Long-term incentives are another form of variable pay and are in place to reward performance, which takes place over a period of three or more years (long-term performance). Long-term incentives are the least understood form of incentive and often viewed in a negative light as they are almost exclusively available to executive/senior management and are based on some type of share valuation. As a result, these incentives are often accused of having a negative impact on the wage gap within organisations. Realisable long-term incentives are the potential pay out that a person can expect to receive each year over the next three-five years – it is a theoretically calculated number.  Table four indicates the median of realisable long- term incentives as a percentage of total guaranteed package (TGP).

Median of realisable Long Term Incentives as a % of TGP[2]

Executive category

Small cap

Medium cap

Large cap

Chief executive officer

87%

97%

226%

Chief financial officer

73%

82%

171%

Executive director

58%

134%

154%

[2] % of TGP is where prevalence of long term incentives exists

Source: 21st Century Executive Pay Barometer, March 2018

This analysis assumes a three-year vesting period, which means that this realisable value is not attributable to a single year but rather represents the potential value of the executive’s current shareholding (assumed to vest over three years). There is a correlation between the size of the organisation and the median realisable long term incentive as a percentage of total guaranteed package. This again is consistent with long-term incentive scheme design principles as a larger percentage is targeted as the organisation size and job size increases.

It is important to note that ultimately, what is really important when designing an executive package is linking the pay mix to the desired outcomes of the business and ensuring that the total remuneration earned by the employee is in line with the company’s remuneration policy. The most recent 21st Century Executive Pay Barometer indicates that the trends within executive variable pay of JSE-listed executives is consistent with theoretical scheme design principles.

However, executive pay remains a contentious subject within remuneration circles as there are two sides to the debate. Those that support the current executive pay practices believe that those executives deserve their pay levels given their skill level and the accountability that they take for the sustainable performance of their business. Those that are against current executive pay practices believe that their pay ratio compared to that of general staff is excessive and should be reined in. This tension regarding what is deemed to be fair pay will ensure that executive pay will remain under scrutiny and that the debate will continue.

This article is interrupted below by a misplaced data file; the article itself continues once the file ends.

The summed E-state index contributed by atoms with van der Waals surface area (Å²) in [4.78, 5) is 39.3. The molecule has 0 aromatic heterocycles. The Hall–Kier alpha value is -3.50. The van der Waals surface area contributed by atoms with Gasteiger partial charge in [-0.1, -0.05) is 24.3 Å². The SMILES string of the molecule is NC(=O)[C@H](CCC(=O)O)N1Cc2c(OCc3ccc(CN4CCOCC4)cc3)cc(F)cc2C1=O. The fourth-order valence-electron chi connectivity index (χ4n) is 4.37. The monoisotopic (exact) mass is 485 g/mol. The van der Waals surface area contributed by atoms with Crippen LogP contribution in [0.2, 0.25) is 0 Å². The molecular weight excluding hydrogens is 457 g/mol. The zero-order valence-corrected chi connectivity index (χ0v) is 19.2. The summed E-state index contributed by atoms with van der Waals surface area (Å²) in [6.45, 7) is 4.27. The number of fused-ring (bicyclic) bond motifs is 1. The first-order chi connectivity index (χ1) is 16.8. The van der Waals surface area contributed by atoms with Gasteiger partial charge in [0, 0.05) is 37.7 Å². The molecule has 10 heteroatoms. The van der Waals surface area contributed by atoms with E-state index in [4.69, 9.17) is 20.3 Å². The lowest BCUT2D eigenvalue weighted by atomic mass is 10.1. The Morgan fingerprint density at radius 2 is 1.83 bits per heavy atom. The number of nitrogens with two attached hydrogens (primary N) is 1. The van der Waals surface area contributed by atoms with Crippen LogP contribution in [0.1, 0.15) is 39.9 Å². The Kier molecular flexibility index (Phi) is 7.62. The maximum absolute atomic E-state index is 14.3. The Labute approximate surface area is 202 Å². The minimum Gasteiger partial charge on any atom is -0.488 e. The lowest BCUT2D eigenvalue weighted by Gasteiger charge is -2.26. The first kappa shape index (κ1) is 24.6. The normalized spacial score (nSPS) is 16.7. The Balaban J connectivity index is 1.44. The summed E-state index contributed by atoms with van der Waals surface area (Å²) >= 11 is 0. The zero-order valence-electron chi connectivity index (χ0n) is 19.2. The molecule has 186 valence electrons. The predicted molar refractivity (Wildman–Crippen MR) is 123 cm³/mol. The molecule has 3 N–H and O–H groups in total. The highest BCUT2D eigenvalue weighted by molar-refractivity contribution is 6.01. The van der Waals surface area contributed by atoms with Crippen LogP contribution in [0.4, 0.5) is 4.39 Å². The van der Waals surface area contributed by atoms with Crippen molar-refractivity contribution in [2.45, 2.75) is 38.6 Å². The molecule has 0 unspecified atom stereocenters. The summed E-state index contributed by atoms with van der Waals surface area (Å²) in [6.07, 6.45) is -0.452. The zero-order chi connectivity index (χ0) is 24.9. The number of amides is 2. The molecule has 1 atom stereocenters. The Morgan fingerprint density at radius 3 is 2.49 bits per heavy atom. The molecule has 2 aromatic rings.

Bryden Morton is an executive director at 21st Century and Chris Blair is CEO of 21st Century. 

COMMENTS   4

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The CEO’s, CFO’s, COO’s directors and executive directors are a money grabbing grouping of rather ordinary people who have an over imagination as to their real worth to the company. There are many companies quoted on the JSE who have been less than honourable in their dealings, from listerosis, the bread cartels. the Joshua Doore’s, now Steinhoff, over the last 20 years. Rewards for these management persons should be aligned with the shareholders and the awarding of truly disgusting share awards should be stopped

Seems the howls of protest from the unions fall on deaf ears.

Nedbank chief earns R160k a day, the lowest paid gets R148k a year, more than 365 times as much.

Begs the question, how much is enough?

Executive pay needs a fish eye lense, not a microscope

‘wealth inequality is continually on the rise’…this TED talk actually shows otherwise, https://www.ted.com/talks/hans_and_ola_rosling_how_not_to_be_ignorant_about_the_world.

‘median increase of general staff employees was between 6% and 7% depending on the industry that the employee works within’ – I do not think this factors promotions into account. A number of my friends in Junior/Graduate roles received promotions meaning they received a ‘salary’ increase of 20-30% as well as their 6% annual increase, or in some case they forfeited their annual increase as they were promoted to a new role.

I do agree with @pwgg that when is enough enough? But at the end of the day we are humans and ‘greed’ takes over. If you are not happy with the CEO, CFO, COO etc salaries, you do not need to be invested in their company. Identify a company that is inline with your salary expectations on what a CEO should receive but also take into account what CEO’s earn worldwide

End of comments.